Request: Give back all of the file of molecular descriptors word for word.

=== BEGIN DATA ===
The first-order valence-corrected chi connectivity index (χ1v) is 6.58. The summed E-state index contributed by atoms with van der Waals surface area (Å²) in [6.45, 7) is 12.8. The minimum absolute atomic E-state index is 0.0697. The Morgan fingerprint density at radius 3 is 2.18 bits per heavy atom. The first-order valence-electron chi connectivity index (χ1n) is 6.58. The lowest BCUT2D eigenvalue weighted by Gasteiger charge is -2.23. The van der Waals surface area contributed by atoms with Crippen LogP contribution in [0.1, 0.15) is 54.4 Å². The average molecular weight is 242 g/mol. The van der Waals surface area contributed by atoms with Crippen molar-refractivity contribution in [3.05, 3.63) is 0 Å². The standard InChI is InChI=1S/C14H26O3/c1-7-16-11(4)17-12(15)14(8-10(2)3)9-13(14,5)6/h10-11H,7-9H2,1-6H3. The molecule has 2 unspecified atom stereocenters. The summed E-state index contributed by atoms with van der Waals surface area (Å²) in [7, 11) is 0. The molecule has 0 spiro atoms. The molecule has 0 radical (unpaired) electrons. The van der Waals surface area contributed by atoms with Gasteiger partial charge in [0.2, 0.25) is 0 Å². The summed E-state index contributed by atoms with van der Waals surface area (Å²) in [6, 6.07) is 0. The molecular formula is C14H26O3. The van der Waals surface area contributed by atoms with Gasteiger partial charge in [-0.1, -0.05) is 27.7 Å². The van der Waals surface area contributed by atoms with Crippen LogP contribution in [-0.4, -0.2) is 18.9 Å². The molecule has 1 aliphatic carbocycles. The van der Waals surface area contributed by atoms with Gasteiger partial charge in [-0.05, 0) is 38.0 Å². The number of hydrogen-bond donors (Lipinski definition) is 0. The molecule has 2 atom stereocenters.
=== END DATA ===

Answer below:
The first-order valence-corrected chi connectivity index (χ1v) is 6.58. The summed E-state index contributed by atoms with van der Waals surface area (Å²) in [6.45, 7) is 12.8. The minimum absolute atomic E-state index is 0.0697. The Morgan fingerprint density at radius 3 is 2.18 bits per heavy atom. The first-order valence-electron chi connectivity index (χ1n) is 6.58. The lowest BCUT2D eigenvalue weighted by Gasteiger charge is -2.23. The van der Waals surface area contributed by atoms with Crippen LogP contribution in [0.1, 0.15) is 54.4 Å². The average molecular weight is 242 g/mol. The van der Waals surface area contributed by atoms with Crippen molar-refractivity contribution in [3.05, 3.63) is 0 Å². The standard InChI is InChI=1S/C14H26O3/c1-7-16-11(4)17-12(15)14(8-10(2)3)9-13(14,5)6/h10-11H,7-9H2,1-6H3. The molecule has 2 unspecified atom stereocenters. The summed E-state index contributed by atoms with van der Waals surface area (Å²) in [7, 11) is 0. The molecule has 0 spiro atoms. The molecule has 0 radical (unpaired) electrons. The van der Waals surface area contributed by atoms with Gasteiger partial charge in [0.2, 0.25) is 0 Å². The summed E-state index contributed by atoms with van der Waals surface area (Å²) in [6, 6.07) is 0. The molecular formula is C14H26O3. The van der Waals surface area contributed by atoms with Gasteiger partial charge in [-0.1, -0.05) is 27.7 Å². The van der Waals surface area contributed by atoms with Crippen LogP contribution in [-0.4, -0.2) is 18.9 Å². The molecule has 1 aliphatic carbocycles. The van der Waals surface area contributed by atoms with Gasteiger partial charge in [-0.05, 0) is 38.0 Å². The number of hydrogen-bond donors (Lipinski definition) is 0. The molecule has 2 atom stereocenters.